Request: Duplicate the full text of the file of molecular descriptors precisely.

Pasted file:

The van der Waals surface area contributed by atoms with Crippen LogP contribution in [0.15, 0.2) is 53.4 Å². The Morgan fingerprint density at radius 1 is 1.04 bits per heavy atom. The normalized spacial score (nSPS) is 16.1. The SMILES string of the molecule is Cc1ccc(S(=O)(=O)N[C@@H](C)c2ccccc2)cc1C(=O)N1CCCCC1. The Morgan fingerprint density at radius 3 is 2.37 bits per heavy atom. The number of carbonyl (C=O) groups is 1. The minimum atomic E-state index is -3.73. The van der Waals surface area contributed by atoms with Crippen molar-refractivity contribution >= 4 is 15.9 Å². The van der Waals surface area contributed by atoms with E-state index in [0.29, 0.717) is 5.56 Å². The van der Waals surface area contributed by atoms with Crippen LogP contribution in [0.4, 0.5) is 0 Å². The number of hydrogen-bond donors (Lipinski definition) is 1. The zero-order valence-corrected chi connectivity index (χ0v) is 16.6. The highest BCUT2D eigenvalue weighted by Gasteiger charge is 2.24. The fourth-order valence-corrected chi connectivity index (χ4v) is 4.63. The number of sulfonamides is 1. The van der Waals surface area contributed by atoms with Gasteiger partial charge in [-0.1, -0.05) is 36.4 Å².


The van der Waals surface area contributed by atoms with Crippen LogP contribution in [0.15, 0.2) is 53.4 Å². The Morgan fingerprint density at radius 1 is 1.04 bits per heavy atom. The normalized spacial score (nSPS) is 16.1. The SMILES string of the molecule is Cc1ccc(S(=O)(=O)N[C@@H](C)c2ccccc2)cc1C(=O)N1CCCCC1. The Morgan fingerprint density at radius 3 is 2.37 bits per heavy atom. The number of carbonyl (C=O) groups is 1. The minimum atomic E-state index is -3.73. The van der Waals surface area contributed by atoms with Crippen molar-refractivity contribution >= 4 is 15.9 Å². The van der Waals surface area contributed by atoms with E-state index in [0.29, 0.717) is 5.56 Å². The van der Waals surface area contributed by atoms with Crippen LogP contribution in [0.4, 0.5) is 0 Å². The number of hydrogen-bond donors (Lipinski definition) is 1. The zero-order valence-corrected chi connectivity index (χ0v) is 16.6. The highest BCUT2D eigenvalue weighted by Gasteiger charge is 2.24. The fourth-order valence-corrected chi connectivity index (χ4v) is 4.63. The number of sulfonamides is 1. The van der Waals surface area contributed by atoms with Gasteiger partial charge in [-0.1, -0.05) is 36.4 Å².